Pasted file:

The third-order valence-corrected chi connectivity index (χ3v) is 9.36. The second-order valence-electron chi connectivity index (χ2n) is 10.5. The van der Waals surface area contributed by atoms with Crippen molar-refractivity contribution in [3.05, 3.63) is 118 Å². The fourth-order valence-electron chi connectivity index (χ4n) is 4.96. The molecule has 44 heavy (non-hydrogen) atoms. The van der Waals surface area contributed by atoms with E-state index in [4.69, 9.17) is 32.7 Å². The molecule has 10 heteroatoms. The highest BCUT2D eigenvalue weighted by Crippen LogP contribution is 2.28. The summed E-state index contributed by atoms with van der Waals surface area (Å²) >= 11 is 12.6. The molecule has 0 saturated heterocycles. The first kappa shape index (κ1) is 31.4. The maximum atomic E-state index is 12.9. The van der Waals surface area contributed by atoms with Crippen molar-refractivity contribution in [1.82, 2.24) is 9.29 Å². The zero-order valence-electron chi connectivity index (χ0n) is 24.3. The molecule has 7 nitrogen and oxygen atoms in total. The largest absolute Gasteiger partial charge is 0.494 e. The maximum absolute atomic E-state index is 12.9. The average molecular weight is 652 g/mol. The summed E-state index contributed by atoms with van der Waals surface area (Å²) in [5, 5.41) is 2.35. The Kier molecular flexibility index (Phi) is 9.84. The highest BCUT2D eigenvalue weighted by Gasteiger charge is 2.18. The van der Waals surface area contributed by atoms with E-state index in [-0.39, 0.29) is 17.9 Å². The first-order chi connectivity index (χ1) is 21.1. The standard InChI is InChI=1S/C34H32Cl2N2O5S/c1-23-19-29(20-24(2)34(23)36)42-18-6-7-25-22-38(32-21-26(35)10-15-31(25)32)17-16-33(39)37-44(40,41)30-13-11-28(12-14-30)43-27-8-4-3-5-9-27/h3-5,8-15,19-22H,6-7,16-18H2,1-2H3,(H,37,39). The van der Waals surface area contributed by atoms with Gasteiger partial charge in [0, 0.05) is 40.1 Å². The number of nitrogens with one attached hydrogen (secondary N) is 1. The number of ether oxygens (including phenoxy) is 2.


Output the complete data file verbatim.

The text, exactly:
The third-order valence-corrected chi connectivity index (χ3v) is 9.36. The second-order valence-electron chi connectivity index (χ2n) is 10.5. The van der Waals surface area contributed by atoms with Crippen molar-refractivity contribution in [3.05, 3.63) is 118 Å². The fourth-order valence-electron chi connectivity index (χ4n) is 4.96. The molecule has 44 heavy (non-hydrogen) atoms. The van der Waals surface area contributed by atoms with E-state index in [4.69, 9.17) is 32.7 Å². The molecule has 10 heteroatoms. The highest BCUT2D eigenvalue weighted by Crippen LogP contribution is 2.28. The summed E-state index contributed by atoms with van der Waals surface area (Å²) >= 11 is 12.6. The molecule has 0 saturated heterocycles. The first kappa shape index (κ1) is 31.4. The maximum atomic E-state index is 12.9. The van der Waals surface area contributed by atoms with Crippen molar-refractivity contribution in [1.82, 2.24) is 9.29 Å². The zero-order valence-electron chi connectivity index (χ0n) is 24.3. The molecule has 7 nitrogen and oxygen atoms in total. The largest absolute Gasteiger partial charge is 0.494 e. The maximum absolute atomic E-state index is 12.9. The average molecular weight is 652 g/mol. The summed E-state index contributed by atoms with van der Waals surface area (Å²) in [5, 5.41) is 2.35. The Kier molecular flexibility index (Phi) is 9.84. The highest BCUT2D eigenvalue weighted by Gasteiger charge is 2.18. The van der Waals surface area contributed by atoms with E-state index in [-0.39, 0.29) is 17.9 Å². The first-order chi connectivity index (χ1) is 21.1. The standard InChI is InChI=1S/C34H32Cl2N2O5S/c1-23-19-29(20-24(2)34(23)36)42-18-6-7-25-22-38(32-21-26(35)10-15-31(25)32)17-16-33(39)37-44(40,41)30-13-11-28(12-14-30)43-27-8-4-3-5-9-27/h3-5,8-15,19-22H,6-7,16-18H2,1-2H3,(H,37,39). The van der Waals surface area contributed by atoms with Gasteiger partial charge in [0, 0.05) is 40.1 Å². The number of nitrogens with one attached hydrogen (secondary N) is 1. The number of ether oxygens (including phenoxy) is 2.